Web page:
Solutions for saving global water focus of Arizona-Israeli summit

Leaders from government, industry, finance and academia from two desert regions — Arizona and Israel — came together to share solutions to avert the anticipated global water crisis at the Business H20 Water Innovation Summit in Phoenix Tuesday.

Hosted by the United States and Arizona Chambers of Commerce, the summit is one of many being held worldwide as part of a new initiative to bring stakeholders together to encourage collaboration on water issues.

“It’s important to look around the world for best practices,” Khush Choksy, Senior Vice President for Middle East and Turkey Affairs for the U.S. Chamber told participants. “Lessons learned can be fast-tracked here in the U.S.”

The initiative’s goal is to improve water governance to promote industrial and economic growth, innovation and sustainable practices, corporate stewardship and investment in water infrastructure and technologies. It also encourages public-private partnerships and multinational collaboration.

Arizona, which has been strengthening its business ties with Israel, is interested in sharing water practices, said Glenn Hamer, president and CEO of the Arizona Chamber.

“Israel is a startup nation and Arizona is a startup state,” Hamer said. “Both Israel and Arizona have cultivated prosperous thriving economies in somewhat unlikely environments, but for both of us water is economic development.”

Israel is among the most water-scarce countries, yet it has achieved water security with a national water conveyance system, large- and small-scale desalination plants, efficient irrigation technologies, and other practices, said Oded Distel, head of Israel NewTech for the Israel Ministry of Economy and Industry. Today, Israel recycles 85 percent of its wastewater for agricultural use.

About 200 people attended the event including Arizona lawmakers.

Congressman-elect Greg Stanton spoke about the benefits of strengthening Arizona’s ties with Israel. Gov. Doug Ducey discussed the state’s struggle to finalize its portion of a seven-state pact for dealing with water shortages from the dwindling Colorado River that provides water for 40 million people.

Forty panelists described innovations and challenges facing stakeholders.

Noam Weisbrod, director of the Jacob Blaustein Institutes for Desert Research at Ben-Gurion University of the Negev in Israel discussed the need to engage universities to produce better technology to reduce water usage in industry.

Financial experts from Goldman Sachs, Stantec and the United States Environmental Protection Agency spoke about investment opportunities for public-private partnerships.

Representatives from large corporations like Intel, Coca-Cola and Salt River Project detailed how new technology and practices are enabling them to conserve and replenish huge water supplies.

Barbara Martin, director of engineering and technical services for American Water Works, the largest association of water professionals in the world, reported on the specific needs of mid-sized water utilities. Results from a global survey identified four major challenges: water quality monitoring, pipeline system monitoring for deteriorating and broken lines, managing assets, and analytical and data measuring service.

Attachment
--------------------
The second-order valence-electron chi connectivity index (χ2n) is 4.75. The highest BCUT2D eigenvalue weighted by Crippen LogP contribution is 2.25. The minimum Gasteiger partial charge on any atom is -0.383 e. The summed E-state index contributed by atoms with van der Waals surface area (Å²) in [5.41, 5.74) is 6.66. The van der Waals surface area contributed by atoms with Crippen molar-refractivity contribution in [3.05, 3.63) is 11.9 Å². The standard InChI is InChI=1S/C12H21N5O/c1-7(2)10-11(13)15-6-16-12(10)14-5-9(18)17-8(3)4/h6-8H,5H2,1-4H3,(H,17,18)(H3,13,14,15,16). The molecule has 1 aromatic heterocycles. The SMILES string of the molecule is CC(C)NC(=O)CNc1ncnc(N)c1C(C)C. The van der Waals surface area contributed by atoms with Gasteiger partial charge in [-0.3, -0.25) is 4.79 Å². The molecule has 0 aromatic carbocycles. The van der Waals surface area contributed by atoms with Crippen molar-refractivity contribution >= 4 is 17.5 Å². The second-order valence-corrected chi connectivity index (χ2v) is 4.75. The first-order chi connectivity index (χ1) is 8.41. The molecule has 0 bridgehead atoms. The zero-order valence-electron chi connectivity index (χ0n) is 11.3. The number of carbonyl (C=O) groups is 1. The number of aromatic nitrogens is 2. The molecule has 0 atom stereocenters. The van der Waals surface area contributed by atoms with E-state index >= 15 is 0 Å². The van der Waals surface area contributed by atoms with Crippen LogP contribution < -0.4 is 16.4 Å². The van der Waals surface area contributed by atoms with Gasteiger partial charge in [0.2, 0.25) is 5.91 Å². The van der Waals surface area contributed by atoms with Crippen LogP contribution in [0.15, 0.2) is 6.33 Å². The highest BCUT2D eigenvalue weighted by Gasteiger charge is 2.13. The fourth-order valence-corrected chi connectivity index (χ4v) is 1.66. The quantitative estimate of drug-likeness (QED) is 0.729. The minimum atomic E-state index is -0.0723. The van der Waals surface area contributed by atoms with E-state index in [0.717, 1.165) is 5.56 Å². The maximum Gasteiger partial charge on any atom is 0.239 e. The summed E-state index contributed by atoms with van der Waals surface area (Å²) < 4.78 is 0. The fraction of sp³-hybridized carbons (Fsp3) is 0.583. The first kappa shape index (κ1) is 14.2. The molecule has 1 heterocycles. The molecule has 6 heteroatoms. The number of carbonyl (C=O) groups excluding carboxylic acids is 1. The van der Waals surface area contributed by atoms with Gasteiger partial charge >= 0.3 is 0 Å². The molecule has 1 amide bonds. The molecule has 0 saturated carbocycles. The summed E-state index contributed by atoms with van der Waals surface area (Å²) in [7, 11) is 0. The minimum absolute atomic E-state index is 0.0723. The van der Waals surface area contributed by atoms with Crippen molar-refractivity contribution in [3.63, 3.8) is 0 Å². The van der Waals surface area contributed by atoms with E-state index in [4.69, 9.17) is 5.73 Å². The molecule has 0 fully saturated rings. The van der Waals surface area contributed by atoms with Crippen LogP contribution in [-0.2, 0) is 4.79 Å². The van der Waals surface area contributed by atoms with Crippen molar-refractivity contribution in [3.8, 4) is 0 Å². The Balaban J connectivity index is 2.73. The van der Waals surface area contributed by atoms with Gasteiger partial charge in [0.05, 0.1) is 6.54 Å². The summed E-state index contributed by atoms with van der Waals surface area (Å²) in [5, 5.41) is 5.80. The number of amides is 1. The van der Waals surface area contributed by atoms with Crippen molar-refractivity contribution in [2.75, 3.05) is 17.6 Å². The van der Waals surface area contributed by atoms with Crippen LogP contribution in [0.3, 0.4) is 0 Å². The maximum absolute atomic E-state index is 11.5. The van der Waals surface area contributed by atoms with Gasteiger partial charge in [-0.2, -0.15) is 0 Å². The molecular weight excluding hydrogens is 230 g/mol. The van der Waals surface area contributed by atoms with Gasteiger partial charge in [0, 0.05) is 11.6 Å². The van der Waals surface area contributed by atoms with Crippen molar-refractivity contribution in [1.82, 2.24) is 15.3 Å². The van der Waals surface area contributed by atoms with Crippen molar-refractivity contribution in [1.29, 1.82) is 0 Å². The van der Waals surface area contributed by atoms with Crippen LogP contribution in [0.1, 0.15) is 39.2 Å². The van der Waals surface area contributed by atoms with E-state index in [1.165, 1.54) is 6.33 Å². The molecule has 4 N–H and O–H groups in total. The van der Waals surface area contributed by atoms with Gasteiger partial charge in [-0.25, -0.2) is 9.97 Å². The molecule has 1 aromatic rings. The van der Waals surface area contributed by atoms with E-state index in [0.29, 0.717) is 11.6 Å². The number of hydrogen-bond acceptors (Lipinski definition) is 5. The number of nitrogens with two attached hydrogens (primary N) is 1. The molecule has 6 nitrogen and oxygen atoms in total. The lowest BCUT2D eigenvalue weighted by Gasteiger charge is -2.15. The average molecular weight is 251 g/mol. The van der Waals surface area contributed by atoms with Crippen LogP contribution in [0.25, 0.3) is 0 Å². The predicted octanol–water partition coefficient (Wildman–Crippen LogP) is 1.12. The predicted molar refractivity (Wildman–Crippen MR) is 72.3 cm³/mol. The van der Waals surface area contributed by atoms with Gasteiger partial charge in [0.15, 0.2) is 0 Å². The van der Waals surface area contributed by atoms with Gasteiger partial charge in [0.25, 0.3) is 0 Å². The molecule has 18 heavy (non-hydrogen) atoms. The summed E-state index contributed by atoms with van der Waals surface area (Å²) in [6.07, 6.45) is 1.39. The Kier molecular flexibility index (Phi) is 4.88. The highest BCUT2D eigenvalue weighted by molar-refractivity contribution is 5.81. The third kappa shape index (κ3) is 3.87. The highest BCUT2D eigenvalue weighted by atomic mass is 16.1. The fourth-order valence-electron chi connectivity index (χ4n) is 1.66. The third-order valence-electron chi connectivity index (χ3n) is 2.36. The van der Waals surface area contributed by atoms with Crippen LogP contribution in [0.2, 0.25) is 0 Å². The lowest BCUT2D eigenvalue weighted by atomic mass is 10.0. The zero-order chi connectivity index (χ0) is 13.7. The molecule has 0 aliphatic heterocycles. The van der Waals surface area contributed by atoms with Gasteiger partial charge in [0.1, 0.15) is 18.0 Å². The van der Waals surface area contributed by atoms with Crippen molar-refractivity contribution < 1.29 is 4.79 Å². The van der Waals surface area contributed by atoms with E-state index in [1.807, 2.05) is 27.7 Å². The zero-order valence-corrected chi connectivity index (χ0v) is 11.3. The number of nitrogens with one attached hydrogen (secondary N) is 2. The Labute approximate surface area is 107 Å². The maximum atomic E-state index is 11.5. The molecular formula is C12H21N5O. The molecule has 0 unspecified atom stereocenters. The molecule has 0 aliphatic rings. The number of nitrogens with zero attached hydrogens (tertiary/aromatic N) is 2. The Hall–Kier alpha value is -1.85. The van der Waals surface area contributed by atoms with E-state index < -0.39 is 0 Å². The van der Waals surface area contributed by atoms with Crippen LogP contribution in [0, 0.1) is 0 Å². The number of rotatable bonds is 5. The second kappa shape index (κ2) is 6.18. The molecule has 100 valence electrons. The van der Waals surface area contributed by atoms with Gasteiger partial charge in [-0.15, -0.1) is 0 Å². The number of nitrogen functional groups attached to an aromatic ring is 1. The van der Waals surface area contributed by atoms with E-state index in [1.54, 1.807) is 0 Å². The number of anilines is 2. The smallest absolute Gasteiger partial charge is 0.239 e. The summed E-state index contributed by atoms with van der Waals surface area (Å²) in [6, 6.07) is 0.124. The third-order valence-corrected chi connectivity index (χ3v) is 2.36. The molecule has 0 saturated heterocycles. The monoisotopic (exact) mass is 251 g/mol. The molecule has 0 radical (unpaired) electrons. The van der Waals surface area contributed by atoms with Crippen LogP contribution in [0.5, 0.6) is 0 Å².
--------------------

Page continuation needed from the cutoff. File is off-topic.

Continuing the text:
Experts in water technology described how desalination, digital drip irrigation and digital water technology can address all these needs. Here’s a sampling of innovators at the summit that are sustaining the world’s water supplies:

Atomation This Israeli Internet of Things (IoT) startup company turns ‘dumb’ objects into smart ones. It developed a platform that gives an array of products IoT functionality for agriculture, water companies and other industries. Products include sensors to monitor and measure existing devices, smart drip and micro-irrigation solutions, automatic water shut-off systems and sensors and software for precision farming in greenhouses. 

Utilis Uses satellite and aerial imaging to detect leaks and non-revenue water. Images can cover 3.500 square kilometers at once. The leaks are displayed on geographic information system mapping reports that include street locations, saving significantly on labor associated with finding leaks.

KANDO This Israel startup develops solutions for end-to-end wastewater management for smart cities. Kando’s solution allows water utilities and industrial customers to detect, track and anticipate pollution events in real-time. The cloud-based solution together with wireless hardware measurement units allow collection of data from sewage networks.

AdEdge Water Technologies/ROTEC Develops technologies for sensing, monitoring, and prevention of mineral scaling on the surface of membranes and pipes in the water treatment industry. It also provides reverse osmosis systems for industries including drinking water, industrial process, mining, dewatering, construction, chemical, remediation, and general tertiary wastewater treatment.

Radiflow Developed software that identifies and protects against industrial cyber-attacks including water utility attacks. It can detect and eliminate malware on servers that can interrupt water service and systems.

Victoria Harker

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